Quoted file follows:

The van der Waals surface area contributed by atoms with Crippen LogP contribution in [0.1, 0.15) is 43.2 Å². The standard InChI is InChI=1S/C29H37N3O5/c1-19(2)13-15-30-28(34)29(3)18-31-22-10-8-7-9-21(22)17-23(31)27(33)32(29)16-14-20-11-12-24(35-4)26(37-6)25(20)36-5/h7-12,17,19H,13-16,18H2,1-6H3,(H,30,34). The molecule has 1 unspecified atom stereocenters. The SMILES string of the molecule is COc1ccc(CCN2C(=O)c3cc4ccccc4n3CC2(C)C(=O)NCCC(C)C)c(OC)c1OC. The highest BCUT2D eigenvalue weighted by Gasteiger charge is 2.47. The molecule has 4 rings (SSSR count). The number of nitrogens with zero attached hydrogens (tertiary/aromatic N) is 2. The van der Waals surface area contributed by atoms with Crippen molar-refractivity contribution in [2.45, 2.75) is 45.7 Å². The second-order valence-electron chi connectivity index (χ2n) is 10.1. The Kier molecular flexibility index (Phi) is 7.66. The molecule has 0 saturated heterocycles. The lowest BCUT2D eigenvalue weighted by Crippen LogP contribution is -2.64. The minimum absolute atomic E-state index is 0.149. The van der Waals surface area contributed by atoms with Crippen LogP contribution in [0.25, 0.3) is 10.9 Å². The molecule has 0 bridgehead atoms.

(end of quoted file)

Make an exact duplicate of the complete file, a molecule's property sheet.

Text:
The van der Waals surface area contributed by atoms with Crippen LogP contribution in [0.1, 0.15) is 43.2 Å². The standard InChI is InChI=1S/C29H37N3O5/c1-19(2)13-15-30-28(34)29(3)18-31-22-10-8-7-9-21(22)17-23(31)27(33)32(29)16-14-20-11-12-24(35-4)26(37-6)25(20)36-5/h7-12,17,19H,13-16,18H2,1-6H3,(H,30,34). The molecule has 1 unspecified atom stereocenters. The SMILES string of the molecule is COc1ccc(CCN2C(=O)c3cc4ccccc4n3CC2(C)C(=O)NCCC(C)C)c(OC)c1OC. The highest BCUT2D eigenvalue weighted by Gasteiger charge is 2.47. The molecule has 4 rings (SSSR count). The number of nitrogens with zero attached hydrogens (tertiary/aromatic N) is 2. The van der Waals surface area contributed by atoms with Crippen molar-refractivity contribution in [2.45, 2.75) is 45.7 Å². The second-order valence-electron chi connectivity index (χ2n) is 10.1. The Kier molecular flexibility index (Phi) is 7.66. The molecule has 0 saturated heterocycles. The lowest BCUT2D eigenvalue weighted by Crippen LogP contribution is -2.64. The minimum absolute atomic E-state index is 0.149. The van der Waals surface area contributed by atoms with Crippen LogP contribution in [0.25, 0.3) is 10.9 Å². The molecule has 0 bridgehead atoms.